An analysis of the "climate problem" by a theoretical sociologist, a theoretical physicist and a climate researcher:
von Storch, H., A. Bunde and N. Stehr, 2011: The Physical Sciences and Climate Politics In J.S. Dyzek, D. Schlosberg, and R. B. Norgaard (eds): The Oxford Handbook of Climate Change and Society. Oxford University Press. Oxford UK, 113-128
Two major conclusions about the science of climate, and the knowledge about climate may be drawn:
The scientific construct is mostly based on a physical analysis of climate and developed by natural scientists. It describes the left two blocks in the Figure. In the “linear model” the middle blocks, representing social and cultural dynamics, are not taken into account. Instead, once society has given a metric of determining “good” and “less good”, it is simply a matter of understanding the “physical” (incl. economic) system.
However, the climate scientists are also part of society and not immune to dominant societal conceptions of the nature and the impact of climate and climate change on human conduct, they tend to embed their analysis, especially in efforts to communicate their knowledge to policy makers and society at large in ways which are attentive to the socio-cultural construct of climate and climate change. It is not surprising that in this postnormal situation scientists concerned about the impact of the greenhouse gases, in their desire to save the world, may develop some bias towards an over dramatization. The discussion itself often resembles more a religious than a physics discussion where the non-believers (of the role of the greenhouse gases and their impact) are called “deniers”.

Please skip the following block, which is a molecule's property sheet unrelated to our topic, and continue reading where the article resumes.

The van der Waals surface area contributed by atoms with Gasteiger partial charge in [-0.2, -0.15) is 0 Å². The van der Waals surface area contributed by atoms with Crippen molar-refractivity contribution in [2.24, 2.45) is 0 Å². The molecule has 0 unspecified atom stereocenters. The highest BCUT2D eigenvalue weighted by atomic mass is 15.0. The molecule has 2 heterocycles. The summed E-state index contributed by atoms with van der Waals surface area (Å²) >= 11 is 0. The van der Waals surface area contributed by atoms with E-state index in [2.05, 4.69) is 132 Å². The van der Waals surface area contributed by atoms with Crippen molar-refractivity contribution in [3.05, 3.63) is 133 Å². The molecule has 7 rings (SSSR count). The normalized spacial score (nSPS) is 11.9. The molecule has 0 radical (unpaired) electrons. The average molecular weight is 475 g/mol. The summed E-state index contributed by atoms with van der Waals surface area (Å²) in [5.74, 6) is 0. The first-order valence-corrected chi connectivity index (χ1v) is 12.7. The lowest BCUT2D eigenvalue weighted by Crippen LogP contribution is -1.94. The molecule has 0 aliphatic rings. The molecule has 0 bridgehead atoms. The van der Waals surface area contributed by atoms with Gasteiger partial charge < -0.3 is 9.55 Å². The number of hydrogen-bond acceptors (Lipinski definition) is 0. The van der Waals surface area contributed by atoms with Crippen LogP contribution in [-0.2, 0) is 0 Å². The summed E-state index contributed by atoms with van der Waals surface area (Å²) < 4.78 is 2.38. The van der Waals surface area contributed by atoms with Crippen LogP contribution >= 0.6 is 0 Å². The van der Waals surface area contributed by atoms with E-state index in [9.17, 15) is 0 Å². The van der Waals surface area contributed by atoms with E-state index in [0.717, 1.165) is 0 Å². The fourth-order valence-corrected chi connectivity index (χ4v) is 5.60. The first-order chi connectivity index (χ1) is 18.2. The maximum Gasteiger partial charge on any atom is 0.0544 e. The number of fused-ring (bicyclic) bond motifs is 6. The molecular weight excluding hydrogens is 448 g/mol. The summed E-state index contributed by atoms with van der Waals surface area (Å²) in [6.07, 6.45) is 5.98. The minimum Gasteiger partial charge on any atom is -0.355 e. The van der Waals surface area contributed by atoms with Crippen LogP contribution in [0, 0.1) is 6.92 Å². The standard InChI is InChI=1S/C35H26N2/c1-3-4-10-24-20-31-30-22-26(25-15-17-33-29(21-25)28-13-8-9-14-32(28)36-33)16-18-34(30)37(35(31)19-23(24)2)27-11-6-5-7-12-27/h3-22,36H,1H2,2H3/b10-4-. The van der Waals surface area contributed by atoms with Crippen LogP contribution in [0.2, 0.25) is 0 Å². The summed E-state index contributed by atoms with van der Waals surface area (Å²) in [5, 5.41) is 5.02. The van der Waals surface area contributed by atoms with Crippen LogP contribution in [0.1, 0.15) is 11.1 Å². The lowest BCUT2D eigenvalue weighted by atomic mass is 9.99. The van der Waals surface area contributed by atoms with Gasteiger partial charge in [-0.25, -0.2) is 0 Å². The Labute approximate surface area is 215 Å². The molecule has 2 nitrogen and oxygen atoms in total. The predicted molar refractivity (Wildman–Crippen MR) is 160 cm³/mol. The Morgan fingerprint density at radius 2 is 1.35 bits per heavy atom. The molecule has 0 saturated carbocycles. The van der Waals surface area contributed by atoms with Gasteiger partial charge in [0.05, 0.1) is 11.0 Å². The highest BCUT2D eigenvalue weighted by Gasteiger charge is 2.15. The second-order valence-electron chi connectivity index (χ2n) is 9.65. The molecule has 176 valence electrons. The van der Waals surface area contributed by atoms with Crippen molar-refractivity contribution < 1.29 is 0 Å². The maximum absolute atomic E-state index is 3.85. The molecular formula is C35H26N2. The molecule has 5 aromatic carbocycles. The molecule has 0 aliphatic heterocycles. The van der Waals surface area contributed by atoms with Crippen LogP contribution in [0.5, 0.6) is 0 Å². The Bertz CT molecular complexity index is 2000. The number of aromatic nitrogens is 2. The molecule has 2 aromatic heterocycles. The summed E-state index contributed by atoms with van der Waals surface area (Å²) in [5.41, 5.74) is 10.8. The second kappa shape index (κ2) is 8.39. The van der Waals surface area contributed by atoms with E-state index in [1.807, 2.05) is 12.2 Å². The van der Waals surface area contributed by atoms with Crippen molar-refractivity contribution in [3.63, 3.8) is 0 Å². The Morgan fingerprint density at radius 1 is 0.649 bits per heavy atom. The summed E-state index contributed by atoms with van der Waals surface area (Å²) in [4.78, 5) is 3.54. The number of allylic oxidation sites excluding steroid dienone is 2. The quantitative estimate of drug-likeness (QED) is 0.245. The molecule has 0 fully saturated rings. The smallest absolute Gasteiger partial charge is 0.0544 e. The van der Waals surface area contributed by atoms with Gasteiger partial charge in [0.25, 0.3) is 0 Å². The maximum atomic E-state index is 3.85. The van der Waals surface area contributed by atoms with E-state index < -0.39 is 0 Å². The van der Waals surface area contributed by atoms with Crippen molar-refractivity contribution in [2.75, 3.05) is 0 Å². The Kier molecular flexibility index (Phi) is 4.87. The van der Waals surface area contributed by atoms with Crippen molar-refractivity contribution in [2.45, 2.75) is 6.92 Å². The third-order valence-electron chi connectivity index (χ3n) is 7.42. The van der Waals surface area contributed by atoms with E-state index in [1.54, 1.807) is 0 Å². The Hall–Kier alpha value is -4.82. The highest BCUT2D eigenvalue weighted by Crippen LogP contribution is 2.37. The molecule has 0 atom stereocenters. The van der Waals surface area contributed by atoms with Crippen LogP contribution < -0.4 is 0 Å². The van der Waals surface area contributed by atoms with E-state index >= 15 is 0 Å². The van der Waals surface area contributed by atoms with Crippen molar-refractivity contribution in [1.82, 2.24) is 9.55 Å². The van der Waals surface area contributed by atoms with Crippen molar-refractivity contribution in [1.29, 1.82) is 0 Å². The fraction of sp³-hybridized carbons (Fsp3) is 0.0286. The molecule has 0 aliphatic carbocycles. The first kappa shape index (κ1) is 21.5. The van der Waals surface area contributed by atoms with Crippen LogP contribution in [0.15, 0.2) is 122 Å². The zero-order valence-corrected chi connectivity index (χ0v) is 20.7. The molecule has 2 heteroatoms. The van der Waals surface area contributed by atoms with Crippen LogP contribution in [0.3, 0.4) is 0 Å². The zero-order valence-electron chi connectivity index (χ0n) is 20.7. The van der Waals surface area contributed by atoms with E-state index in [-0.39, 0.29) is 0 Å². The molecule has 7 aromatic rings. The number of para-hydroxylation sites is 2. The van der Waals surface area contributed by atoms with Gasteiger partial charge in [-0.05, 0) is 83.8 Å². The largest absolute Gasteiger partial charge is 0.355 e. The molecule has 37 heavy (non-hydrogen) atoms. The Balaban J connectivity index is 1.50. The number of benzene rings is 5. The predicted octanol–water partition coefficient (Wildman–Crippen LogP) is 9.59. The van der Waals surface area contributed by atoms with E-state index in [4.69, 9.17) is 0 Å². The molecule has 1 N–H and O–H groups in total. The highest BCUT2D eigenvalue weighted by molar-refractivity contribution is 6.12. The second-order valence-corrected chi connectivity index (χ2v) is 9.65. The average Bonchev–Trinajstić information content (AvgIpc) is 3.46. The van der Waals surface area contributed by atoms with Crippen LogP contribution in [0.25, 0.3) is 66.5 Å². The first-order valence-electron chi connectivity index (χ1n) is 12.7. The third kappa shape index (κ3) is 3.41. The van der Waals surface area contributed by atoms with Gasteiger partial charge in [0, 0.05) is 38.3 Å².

One therefore is able to surmise that the transfer of the scientific construct into the societal realm goes along with a subtle transformation of the climate knowledge, by blending the scientific construct with the socio-cultural construct (the middle blocks in the Figure). Obviously, in the model described by the Figure, the basic assumption of physics, that there are given quantifiable laws (linear or non-linear), is not longer valid. Understanding the interaction of climate and society is not only an issue of physical analysis (with laws) but of society/culture analysis (without laws) as well.
Obviously, the situation is not quite that straightforward, it is not easily deconstructed and the interrelations of scientific and everyday construct are difficult to dissemble. To comprehend and disentangle the multiple interactions of science and society in the case of our understanding of climate and climate change is nonetheless a real and worthy scientific and practical challenge. It needs a transdisciplinary approach, bringing together scientists with a solid background in the physics, and scholars who understand societal and knowledge dynamics.
If this helps to implement a better climate policy, with an efficient constraining of climate change and socio-culturally acceptable measures of mitigation and adaptation, it needs to be developed. Summing up, climate science is and should be much more than just the physical analysis.